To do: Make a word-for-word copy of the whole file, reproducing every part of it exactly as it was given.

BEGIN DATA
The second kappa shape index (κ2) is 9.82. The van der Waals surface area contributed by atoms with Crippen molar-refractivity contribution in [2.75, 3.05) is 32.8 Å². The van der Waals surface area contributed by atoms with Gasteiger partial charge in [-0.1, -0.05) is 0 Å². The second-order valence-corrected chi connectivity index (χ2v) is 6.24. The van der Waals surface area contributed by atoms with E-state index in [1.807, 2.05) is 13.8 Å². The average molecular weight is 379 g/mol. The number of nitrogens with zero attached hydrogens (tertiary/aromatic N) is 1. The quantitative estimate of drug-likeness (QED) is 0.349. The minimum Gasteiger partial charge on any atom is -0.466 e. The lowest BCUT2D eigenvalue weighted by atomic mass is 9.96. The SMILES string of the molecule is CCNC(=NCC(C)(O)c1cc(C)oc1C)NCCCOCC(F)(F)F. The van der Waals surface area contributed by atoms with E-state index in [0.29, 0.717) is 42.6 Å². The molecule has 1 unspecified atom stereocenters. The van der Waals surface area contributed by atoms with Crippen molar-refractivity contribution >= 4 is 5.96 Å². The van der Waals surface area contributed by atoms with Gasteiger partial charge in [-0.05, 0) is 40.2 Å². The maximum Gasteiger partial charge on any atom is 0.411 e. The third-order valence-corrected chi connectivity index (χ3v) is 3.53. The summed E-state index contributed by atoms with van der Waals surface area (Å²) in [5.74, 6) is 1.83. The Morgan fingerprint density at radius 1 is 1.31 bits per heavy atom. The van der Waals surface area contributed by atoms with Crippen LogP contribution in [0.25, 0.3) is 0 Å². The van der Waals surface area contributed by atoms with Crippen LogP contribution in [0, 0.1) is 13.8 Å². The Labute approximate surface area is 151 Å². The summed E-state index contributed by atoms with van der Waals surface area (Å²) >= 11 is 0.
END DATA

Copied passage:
The second kappa shape index (κ2) is 9.82. The van der Waals surface area contributed by atoms with Crippen molar-refractivity contribution in [2.75, 3.05) is 32.8 Å². The van der Waals surface area contributed by atoms with Gasteiger partial charge in [-0.1, -0.05) is 0 Å². The second-order valence-corrected chi connectivity index (χ2v) is 6.24. The van der Waals surface area contributed by atoms with E-state index in [1.807, 2.05) is 13.8 Å². The average molecular weight is 379 g/mol. The number of nitrogens with zero attached hydrogens (tertiary/aromatic N) is 1. The quantitative estimate of drug-likeness (QED) is 0.349. The minimum Gasteiger partial charge on any atom is -0.466 e. The lowest BCUT2D eigenvalue weighted by atomic mass is 9.96. The SMILES string of the molecule is CCNC(=NCC(C)(O)c1cc(C)oc1C)NCCCOCC(F)(F)F. The van der Waals surface area contributed by atoms with E-state index in [0.29, 0.717) is 42.6 Å². The molecule has 1 unspecified atom stereocenters. The van der Waals surface area contributed by atoms with Crippen molar-refractivity contribution >= 4 is 5.96 Å². The van der Waals surface area contributed by atoms with Gasteiger partial charge in [-0.05, 0) is 40.2 Å². The maximum Gasteiger partial charge on any atom is 0.411 e. The third-order valence-corrected chi connectivity index (χ3v) is 3.53. The summed E-state index contributed by atoms with van der Waals surface area (Å²) in [5.74, 6) is 1.83. The Morgan fingerprint density at radius 1 is 1.31 bits per heavy atom. The van der Waals surface area contributed by atoms with Crippen LogP contribution in [0.25, 0.3) is 0 Å². The van der Waals surface area contributed by atoms with Crippen LogP contribution in [0, 0.1) is 13.8 Å². The Labute approximate surface area is 151 Å². The summed E-state index contributed by atoms with van der Waals surface area (Å²) >= 11 is 0.